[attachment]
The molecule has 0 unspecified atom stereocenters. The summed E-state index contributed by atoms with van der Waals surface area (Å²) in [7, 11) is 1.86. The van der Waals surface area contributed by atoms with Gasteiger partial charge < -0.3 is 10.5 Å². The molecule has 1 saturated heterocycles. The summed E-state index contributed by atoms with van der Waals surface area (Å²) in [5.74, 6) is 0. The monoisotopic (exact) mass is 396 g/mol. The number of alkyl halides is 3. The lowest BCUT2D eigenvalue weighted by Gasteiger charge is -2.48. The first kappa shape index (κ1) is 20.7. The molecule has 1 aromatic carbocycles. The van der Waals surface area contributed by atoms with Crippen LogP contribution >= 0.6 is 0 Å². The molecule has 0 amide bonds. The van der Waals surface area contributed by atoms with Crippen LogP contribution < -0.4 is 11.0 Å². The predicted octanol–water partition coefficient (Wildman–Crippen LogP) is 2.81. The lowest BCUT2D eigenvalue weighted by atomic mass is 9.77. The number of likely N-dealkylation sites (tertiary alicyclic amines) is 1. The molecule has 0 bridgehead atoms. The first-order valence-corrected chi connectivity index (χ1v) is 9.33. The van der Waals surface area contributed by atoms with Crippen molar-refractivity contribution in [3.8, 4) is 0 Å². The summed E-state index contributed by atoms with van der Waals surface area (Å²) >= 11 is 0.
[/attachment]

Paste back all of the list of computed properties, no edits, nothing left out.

The molecule has 0 unspecified atom stereocenters. The summed E-state index contributed by atoms with van der Waals surface area (Å²) in [7, 11) is 1.86. The van der Waals surface area contributed by atoms with Gasteiger partial charge < -0.3 is 10.5 Å². The molecule has 1 saturated heterocycles. The summed E-state index contributed by atoms with van der Waals surface area (Å²) in [5.74, 6) is 0. The monoisotopic (exact) mass is 396 g/mol. The number of alkyl halides is 3. The lowest BCUT2D eigenvalue weighted by Gasteiger charge is -2.48. The first kappa shape index (κ1) is 20.7. The molecule has 1 aromatic carbocycles. The van der Waals surface area contributed by atoms with Crippen LogP contribution >= 0.6 is 0 Å². The molecule has 0 amide bonds. The van der Waals surface area contributed by atoms with Crippen LogP contribution < -0.4 is 11.0 Å². The predicted octanol–water partition coefficient (Wildman–Crippen LogP) is 2.81. The lowest BCUT2D eigenvalue weighted by atomic mass is 9.77. The number of likely N-dealkylation sites (tertiary alicyclic amines) is 1. The molecule has 0 bridgehead atoms. The first-order valence-corrected chi connectivity index (χ1v) is 9.33. The van der Waals surface area contributed by atoms with Crippen molar-refractivity contribution in [3.8, 4) is 0 Å². The summed E-state index contributed by atoms with van der Waals surface area (Å²) >= 11 is 0.